Ahead of budget session, government reaches out to opposition
Facing the crucial budget session where half a dozen ordinances have to be replaced by relevant laws, the NDA government Sunday reached out to the opposition over various issues, including the contentious land acquisition ordinance, even as Prime Minister Narendra Modi noted said it was the "collective responsibility" of all parties to run parliament
New Delhi: Facing the crucial budget session where half a dozen ordinances have to be replaced by relevant laws, the NDA government Sunday reached out to the opposition over various issues, including the contentious land acquisition ordinance, even as Prime Minister Narendra Modi noted said it was the "collective responsibility" of all parties to run parliament.
A day ahead of the session, Modi, at an all-party meeting, assured leaders that issues raised would be discussed according to their importance.
"The prime minister stressed on the importance of the budget session of parliament saying that the people of the country look at the session with lot of hope and expectations," Parliamentary Affairs Minister M. Venkaiah Naidu told media persons after the meeting.
Modi stressed that it was the collective responsibility of all parties and leaders to enable the people fulfill their hopes and aspirations through proper functioning of both houses of parliament, said Naidu.
The government, meanwhile, sought to reach out to the opposition over the agenda for the budget session which includes 44 items of financial, legislative and non-legislative business.
Naidu met Congress President Sonia Gandhi in the morning and later met leaders of opposition parties over lunch to seek their cooperation, but they all conveyed their concern on the land ordinance. Though the government has not spoken of making changes in it so far, there now appears to be a rethink on the issue.
Home Minister Rajnath Singh, who Saturday met some farmers' representatives on the issue, was told by them that the government had brought the measure without proper consultations and asked the government to ensure that their views are taken into account before bringing the bill replacing it, said sources.
Naidu told Sonia Gandhi that the land ordinance was brought after "enough" consultations with various states and stakeholders but she said that her party had its concerns on it, while assuring the government of cooperation.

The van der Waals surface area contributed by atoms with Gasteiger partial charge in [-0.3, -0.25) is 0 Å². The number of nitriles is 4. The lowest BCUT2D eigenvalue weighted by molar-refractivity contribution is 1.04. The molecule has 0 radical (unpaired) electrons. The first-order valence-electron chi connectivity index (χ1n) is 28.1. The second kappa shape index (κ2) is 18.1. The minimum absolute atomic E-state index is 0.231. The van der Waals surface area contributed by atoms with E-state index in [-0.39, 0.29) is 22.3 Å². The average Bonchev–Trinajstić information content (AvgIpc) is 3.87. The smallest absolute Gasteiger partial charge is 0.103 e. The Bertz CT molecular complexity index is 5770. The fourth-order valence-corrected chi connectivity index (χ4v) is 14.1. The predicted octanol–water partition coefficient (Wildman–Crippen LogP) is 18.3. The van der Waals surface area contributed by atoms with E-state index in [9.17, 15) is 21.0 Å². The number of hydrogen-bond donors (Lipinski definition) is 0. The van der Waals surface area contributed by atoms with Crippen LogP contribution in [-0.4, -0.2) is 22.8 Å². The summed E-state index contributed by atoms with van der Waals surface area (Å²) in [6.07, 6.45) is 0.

However, the party said there was no "softening" of its stand on the ordinances passed by the Modi government.
"There is no questioning of softening the stance when it comes to the land acquisition bill, and also on the coal ordinance," Congress leader Anand Sharma told news channel CNN-IBN.
"This government has shown utter disrespect to Indian parliament by embarking on the ordinance route. Any new law brought in by the government... has to go through parliamentary scrutiny. By taking the ordinance route, they (the government) are bypassing parliament's scrutiny," he added.
Naidu, however, termed the all-party meeting "very successful".
"The general view expressed was that parliament should function smoothly. Focus should be on financial matters since this is the budget session," he said, adding that there was broad consensus on "four-five ordinances" of the six that need to be replaced by bills in the first half of the session ending March 20.
But the opposition parties raised objections to the one on land acquisition and the government conveyed its willingness to address any issue, he said.
Congress leader Ghulam Nabi Azad said the party will support the government on bills and ordinances which benefit the common man but not those which are "anti-people".
The opposition parties are expected to raise a number of issues including attacks on churches, ceasefire violations by Pakistan and concerns of Tamil fishermen.
In the all-party meeting, several leaders welcomed Modi's recent statement on religious freedom and right to promote one's religion and his call for respecting all religions.
Congress leader in the Lok Sabha Mallikarjuna Kharge said: "Parliamentary democracy is all about deciding on issues through discusssion. Different parties will convey their views on ordinances and other issues whenever taken up."
Nationalist Congress Party chief Sharad Pawar said: "The budget session is important and we need to ensure smooth functioning of parliament."
In the evening, Lok Sabha Speaker Sumitra Mahajan held a meeting of leaders of parties in the house to ensure its smooth functioning.
Speaking to media persons after the meeting, Mahajan said she was in favour of discussing the land acquisition bill in the house so that both opposition and government can have their say.
The session will begin with President Pranab Mukherjee's address to members of both houses of parliament.
The rail budget will be presented Feb 26, Economic Survey Feb 27 and the general budget Feb 28.